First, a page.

Considering the upgraded camera with the iPhone 3GS, pictures can be taken in higher resolution – resolutions that are now supported by PhotoForge – which means that the device can be used as a better augment to your digital memories and work. The straightforward way in which a photographer/editor can make adjustments to photos is stunning. In fact, items such as curves, sharpening masks, noise reduction and simulated HDR are simpler to use and more direct via the touchscreen than they are on Photoshop.
Like Brushes, having hands-on directorship of painting (and editing), does to a certain extent, beat out the combination of Photoshop and a Wacom tablet. When it comes to Tools, there is hardly a comparison. Yes, the iDevice has a horrid screen that isn’t optimal – that is, if you are used to a big screen with full 8-bit colour – but it can become a great tool when used in conjunction with the zoom function to emulate some of the best hands-on tools in the industry.
In particular, the smudge and brush tools are intuitively direct – smudging or painting with your finger using an array of 8 brushes that come in a gamut of sizes from single a pixel to dozens of pixels across is perfect on the iDevice. Erasing to the original image or transparency, filling, and the ubiquitous eye drop tool all benefit from the direct input of the touchscreen. In fact, in combination with the unlimited undo/redo engine, the tools section of PhotoForge is nearly flawless, surpassing my expectations. Are you interested in desaturating a photo? You can do it. Care to bring back colour into that poignant point? Use the erase tool. As long as you can suss out formulas to create an effect, you can nearly do anything within reason using PhotoForge.
While I have yet to find a good written tutorial, tinkering around will get you quite far in understanding the ins and outs of the app. Many tools double up on functionality. Crop will take you to rotation and reflection functions, for example, while curves allows for a good selection of masking options.
The entire app is generally intuitive and features hi-res support, but there are some limitations. The first is iTunes. If you use the app on an iPod touch and import photos from iTunes, they will be extremely low resolution – it doesn’t matter if you have selected max resolution from the settings app, your images will be granular and pixelated. I have heard this problem resonated by 3GS users too prior to version 1,6. But that is largely Apple’s fault – it is their job to allow the iDevice to import photos at a higher resolution, or through the use of third-party apps such as Air Sharing, allow access to the original photos. But Apple, it would seem, have other ideas of what the customer needs.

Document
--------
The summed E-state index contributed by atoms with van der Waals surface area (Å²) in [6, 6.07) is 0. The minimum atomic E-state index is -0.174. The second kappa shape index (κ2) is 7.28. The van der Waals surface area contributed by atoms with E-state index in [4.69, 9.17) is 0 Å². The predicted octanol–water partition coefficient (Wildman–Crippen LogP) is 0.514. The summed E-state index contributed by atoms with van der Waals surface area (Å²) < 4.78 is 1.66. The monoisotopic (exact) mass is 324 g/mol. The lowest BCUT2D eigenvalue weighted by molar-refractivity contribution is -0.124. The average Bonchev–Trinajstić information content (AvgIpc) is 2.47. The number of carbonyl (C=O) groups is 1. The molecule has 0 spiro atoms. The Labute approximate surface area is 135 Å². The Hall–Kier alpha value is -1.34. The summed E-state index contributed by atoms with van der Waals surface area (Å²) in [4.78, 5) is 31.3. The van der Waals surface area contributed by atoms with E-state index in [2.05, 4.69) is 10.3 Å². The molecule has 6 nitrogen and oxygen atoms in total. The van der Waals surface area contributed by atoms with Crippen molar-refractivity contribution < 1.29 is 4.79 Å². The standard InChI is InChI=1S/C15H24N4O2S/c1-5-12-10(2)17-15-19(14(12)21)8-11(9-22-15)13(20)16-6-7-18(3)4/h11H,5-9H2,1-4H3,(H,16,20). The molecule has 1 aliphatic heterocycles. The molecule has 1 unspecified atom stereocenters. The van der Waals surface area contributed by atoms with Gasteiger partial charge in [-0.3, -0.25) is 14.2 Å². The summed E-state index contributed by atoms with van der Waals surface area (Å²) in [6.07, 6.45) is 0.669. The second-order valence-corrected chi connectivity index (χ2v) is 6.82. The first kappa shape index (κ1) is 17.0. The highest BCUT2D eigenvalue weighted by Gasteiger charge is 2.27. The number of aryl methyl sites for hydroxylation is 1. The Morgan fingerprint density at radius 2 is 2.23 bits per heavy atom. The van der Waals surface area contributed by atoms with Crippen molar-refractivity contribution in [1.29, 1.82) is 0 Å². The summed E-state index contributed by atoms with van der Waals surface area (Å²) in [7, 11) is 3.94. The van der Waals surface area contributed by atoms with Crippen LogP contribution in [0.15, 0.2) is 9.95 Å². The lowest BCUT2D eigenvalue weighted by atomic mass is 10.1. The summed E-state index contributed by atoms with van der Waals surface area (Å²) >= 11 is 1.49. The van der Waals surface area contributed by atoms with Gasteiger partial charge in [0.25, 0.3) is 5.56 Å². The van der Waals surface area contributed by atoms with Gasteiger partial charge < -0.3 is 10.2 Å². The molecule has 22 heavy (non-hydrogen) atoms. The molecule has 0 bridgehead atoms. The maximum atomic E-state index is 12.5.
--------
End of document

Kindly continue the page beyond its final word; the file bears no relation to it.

Other caveats are few. One is that button responsiveness isn’t great. The top row (tools section) is full of rather tiny buttons that, when pressed with either small or large fingers, sometimes fail to respond. When they do, there could be lag, or worse, they may be pressed inadvertently. The latter happens often when painting, tracing or selecting pixels in the extremities of the screen. Doing so will often bring up the GUI rather than allow your work to continue to the edges.
Finally, in direct comparison to another excellent app, Brushes, PhotoForge emerges on high ground for features. But, if you are a painter or doodler, Brushes makes the process easier, quicker and more intuitive for exporting to high-resolutions. PhotoForge is amazing though; there isn’t a better do-all app photo editing/painting app in the App Store and I can foresee it remaining the top for a long time. GhostBird are quickly updating their software to comply with new hardware and adding useful features. For the usual price of 3$, PhotoForge is a steal, but for 1.99$, it screams to be bought. Amateur, professional or app hoarder, there simply isn’t a better bargain in the App Store.
PhotoForge won’t be deleted anytime soon from my Springboard and its simple, direct touchscreen interface has me wishing my Photoshop set up was as good. There are tools aplenty, filters, a deep undo/redo pipeline and all of it accessible from your seat on the train. Even with the small interface problems, I am not able to merely Grab this app – every fibre of my being is reaching out with a sloppy kiss to this unique software.
|Title:||PhotoForge (V 1.6)||Developer:||GhostBird Software|
|Price:||$1.99||App Size:||2.1 MB|
Below is a simplified tutorial walkthrough of the PhotoForge from GhostBird’s website.
Into Photography? Painting? Check these other apps out.